Tuesday, March 20, 2012

Horse Hockey...


I would normally have composed and scheduled my Lenten Mystery by now, However tonight, God had a different penance/obligation for me.

It all started this morning when both my arms were numbing and tingly as my alarm went sounded. As I rolled over to turn it off and get up, I felt like a knife was stabbing me in the chest. It seems that my ribs don't stay in place like a normal person's, they move and poke out at random causing intense irritation (pain) of the covering muscles. During physical therapy last night, the therapist did "joint mobilizations" to try to decrease the pain although an increase in pain was the immediate side-effect. As the therapist placed a special kind of tape across the offending muscles, we noted that my chest was actually swollen where the irritation had been so severe. With pain this severe, driving to work is not really an option. Not only does this not put my bosses in a good mood; it also reduces my paycheck and increases my tension.

My day was made worse by the cardio-thoracic surgeon telling me today that surgery is basically my only option to relieve the pressure on the arteries in my neck/shoulder (thoracic outlet). He typically recommends physical therapy, but since I've been actively involved in that for almost 6 months, he said if it was going to work, I'd notice a drastic improvement by now. So he's going to access my thoracic outlet via my collar bone to reduce the risk of lymphendema -- especially since my mastectomy scars are already located in my axilla (arm-pit). There is a risk of lymphendema anyway, as well as scar tissue formation and further disruption of the nerves or blood vessels supplying my arm. However, he said he hasn't had any trouble with those kinds of issues, so I should be fine. If the surgery is a success it could actually improve my nerve issues as well as the arterial issues I'm having in my left arm/shoulder. If it is a failure, I can try physical therapy again. Or, if the surgery is *really* a failure I may actually have worse circulation and nerve conduction that cripples my left arm permanently. Great news for a 30 year old with 2 very active children 4 and 2 years old, a full-time job, and a disabled husband. <---- very thick sarcasm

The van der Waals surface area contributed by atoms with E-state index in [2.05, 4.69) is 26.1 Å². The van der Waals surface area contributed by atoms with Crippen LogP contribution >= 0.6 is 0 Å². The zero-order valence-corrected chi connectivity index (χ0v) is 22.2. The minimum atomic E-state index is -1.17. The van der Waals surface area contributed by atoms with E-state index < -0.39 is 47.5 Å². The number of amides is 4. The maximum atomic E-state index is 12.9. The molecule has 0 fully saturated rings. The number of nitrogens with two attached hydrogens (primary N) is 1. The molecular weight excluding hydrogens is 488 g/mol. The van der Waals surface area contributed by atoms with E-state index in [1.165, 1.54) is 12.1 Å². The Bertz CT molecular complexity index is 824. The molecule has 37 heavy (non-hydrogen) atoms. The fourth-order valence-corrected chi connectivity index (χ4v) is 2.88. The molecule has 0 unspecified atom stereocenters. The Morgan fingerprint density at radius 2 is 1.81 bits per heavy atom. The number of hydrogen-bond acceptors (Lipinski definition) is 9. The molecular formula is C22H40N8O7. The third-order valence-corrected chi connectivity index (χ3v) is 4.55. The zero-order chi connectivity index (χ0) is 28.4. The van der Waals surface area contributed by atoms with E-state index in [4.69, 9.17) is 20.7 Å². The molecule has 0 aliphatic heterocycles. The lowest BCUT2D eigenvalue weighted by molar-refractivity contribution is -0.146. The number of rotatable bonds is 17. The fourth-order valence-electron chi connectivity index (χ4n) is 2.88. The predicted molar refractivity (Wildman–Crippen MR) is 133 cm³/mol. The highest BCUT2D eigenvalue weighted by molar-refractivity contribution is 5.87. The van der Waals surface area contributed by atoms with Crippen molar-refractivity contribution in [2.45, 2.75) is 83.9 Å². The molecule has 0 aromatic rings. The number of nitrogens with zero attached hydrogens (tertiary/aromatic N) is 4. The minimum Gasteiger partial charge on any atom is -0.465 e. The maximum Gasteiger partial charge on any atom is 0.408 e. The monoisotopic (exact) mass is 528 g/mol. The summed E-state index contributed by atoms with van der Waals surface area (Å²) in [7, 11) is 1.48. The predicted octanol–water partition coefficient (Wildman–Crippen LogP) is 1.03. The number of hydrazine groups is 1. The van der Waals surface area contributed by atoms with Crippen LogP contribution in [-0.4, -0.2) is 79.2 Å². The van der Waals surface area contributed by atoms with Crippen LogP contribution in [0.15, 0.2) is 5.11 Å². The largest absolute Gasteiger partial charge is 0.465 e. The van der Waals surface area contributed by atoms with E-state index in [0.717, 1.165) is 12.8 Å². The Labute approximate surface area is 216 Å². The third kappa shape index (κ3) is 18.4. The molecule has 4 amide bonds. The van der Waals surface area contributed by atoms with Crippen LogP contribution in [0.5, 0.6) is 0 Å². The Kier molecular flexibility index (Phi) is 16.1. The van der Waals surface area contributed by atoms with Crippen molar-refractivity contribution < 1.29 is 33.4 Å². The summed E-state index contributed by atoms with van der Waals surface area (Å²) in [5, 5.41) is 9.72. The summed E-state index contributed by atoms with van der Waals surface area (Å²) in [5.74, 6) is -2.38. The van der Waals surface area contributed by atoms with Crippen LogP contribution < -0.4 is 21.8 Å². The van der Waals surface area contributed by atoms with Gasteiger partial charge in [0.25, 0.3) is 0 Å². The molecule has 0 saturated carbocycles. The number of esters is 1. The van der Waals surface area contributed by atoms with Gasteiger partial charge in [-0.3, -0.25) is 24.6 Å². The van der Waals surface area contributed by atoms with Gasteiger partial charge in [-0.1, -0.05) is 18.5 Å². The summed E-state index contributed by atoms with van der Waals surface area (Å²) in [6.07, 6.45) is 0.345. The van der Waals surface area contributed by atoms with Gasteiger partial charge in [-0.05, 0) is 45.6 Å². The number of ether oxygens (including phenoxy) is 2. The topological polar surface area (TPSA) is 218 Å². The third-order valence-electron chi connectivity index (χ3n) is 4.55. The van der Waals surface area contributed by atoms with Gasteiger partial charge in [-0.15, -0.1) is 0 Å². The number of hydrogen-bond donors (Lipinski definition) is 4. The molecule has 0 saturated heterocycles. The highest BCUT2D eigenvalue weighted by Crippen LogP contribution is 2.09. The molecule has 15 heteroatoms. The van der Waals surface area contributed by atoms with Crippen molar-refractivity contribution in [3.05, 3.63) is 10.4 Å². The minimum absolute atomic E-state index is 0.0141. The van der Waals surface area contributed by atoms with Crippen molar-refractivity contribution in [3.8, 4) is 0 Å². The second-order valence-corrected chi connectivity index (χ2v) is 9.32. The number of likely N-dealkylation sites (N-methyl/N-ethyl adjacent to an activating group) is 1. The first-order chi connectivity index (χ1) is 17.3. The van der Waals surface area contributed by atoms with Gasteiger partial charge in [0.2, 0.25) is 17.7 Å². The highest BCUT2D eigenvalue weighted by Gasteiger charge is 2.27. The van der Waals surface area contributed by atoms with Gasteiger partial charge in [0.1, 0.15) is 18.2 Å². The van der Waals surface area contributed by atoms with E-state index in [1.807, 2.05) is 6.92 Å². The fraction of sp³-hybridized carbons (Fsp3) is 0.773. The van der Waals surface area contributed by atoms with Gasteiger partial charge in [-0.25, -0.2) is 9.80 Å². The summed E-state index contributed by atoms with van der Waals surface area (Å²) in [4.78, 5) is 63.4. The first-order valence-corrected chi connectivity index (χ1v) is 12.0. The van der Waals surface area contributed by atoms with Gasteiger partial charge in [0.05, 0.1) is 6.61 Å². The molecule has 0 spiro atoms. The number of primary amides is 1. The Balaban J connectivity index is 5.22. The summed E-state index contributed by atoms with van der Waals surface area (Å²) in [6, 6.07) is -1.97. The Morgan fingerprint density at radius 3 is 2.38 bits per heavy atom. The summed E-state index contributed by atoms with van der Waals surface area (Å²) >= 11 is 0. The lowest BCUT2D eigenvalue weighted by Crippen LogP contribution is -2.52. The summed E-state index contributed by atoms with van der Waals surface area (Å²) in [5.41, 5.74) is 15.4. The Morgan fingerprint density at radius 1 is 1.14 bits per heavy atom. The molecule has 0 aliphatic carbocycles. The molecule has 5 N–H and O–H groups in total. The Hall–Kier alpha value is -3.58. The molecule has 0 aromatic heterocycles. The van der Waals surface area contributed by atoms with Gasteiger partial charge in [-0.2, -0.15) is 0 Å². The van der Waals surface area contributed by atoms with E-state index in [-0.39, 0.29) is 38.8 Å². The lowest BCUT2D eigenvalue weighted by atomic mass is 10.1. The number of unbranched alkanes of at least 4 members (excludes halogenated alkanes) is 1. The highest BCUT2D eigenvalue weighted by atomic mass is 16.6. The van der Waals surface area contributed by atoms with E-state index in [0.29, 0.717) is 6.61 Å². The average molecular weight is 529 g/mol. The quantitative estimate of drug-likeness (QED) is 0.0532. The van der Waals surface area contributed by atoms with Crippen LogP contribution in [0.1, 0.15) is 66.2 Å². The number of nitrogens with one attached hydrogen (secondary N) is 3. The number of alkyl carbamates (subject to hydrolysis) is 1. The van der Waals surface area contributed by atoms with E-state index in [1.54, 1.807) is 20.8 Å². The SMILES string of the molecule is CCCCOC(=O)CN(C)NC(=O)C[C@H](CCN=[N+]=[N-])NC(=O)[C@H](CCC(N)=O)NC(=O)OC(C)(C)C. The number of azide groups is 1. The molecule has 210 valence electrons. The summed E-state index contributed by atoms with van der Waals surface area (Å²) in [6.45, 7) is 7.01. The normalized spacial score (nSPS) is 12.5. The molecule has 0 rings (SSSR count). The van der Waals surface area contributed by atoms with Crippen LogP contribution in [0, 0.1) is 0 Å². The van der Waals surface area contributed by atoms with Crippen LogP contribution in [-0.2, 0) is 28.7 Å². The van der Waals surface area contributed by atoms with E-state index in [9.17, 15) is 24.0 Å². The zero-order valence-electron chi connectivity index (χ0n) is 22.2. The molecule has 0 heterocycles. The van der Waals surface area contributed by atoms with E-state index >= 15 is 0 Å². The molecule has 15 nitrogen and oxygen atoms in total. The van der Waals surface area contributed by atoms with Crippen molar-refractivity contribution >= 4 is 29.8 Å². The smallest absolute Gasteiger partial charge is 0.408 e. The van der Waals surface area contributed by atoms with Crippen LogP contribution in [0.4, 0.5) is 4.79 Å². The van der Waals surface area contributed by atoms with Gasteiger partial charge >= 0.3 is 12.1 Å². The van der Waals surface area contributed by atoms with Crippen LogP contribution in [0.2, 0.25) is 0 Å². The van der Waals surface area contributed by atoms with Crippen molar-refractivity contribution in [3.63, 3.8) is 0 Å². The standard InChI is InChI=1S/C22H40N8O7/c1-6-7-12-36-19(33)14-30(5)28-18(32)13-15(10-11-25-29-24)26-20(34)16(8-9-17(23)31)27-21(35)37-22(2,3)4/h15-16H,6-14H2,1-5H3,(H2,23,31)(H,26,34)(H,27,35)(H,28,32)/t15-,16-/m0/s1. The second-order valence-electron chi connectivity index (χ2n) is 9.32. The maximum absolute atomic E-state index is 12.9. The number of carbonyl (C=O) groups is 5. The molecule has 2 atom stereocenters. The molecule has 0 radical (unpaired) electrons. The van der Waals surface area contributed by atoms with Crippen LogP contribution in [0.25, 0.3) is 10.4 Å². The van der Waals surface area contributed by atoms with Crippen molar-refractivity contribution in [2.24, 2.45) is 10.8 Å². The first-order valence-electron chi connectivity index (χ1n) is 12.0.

This was not the news I wanted to hear. I do not want to have an 8th surgery. I do not want to have another 2 week (minimal) recovery off from work. I can't afford it. I don't want to risk more complications to the problems I already have. However, unless a second opinion differs exceptionally, I foresee another surgery in my near future. Since I was unhappy with the news I decided, with the kids avid approval, to go visit the horses down the road from us. Mr. Oliver and his herd of gentleman horses (a Belgian with feet at big as my head, a Quarter Horse with a back as bad as Andrew's, and four ponies that barely come to my hip), are always glad to have us visit. The horses enjoy the treats and attention we give them. Mr. Oliver enjoys our enjoyment of his equine friends. Horses have always been my anti-depressant too, do I figured it was a win all the way around.

I am slowly and carefully introducing the kids to the joys of riding. The ponies are so docile and small that it is no strain at all to lead and hold a child upon their backs. Andrew was in charge of leading and I was in the support role of holding onto our kids while they rode one at a time. I deference to the hot weather, both kids were in shorts. By necessity, they sit astride without a saddle (pony saddles are hard to come by and even more expensive to buy). Rachel rode first and she wasn't as enamored with it as she was the last time. I thought it odd, but didn't really think much of it -- she is in her terrible twos. Simon rode as well, but also wasn't feeling it. Andrew noticed that Rachel had begun digging at her legs really badly. I had noticed earlier that her excema seemed flared up, but just figured she needed her generic Zyrtec and a rub down with one of her various creams. So we headed home.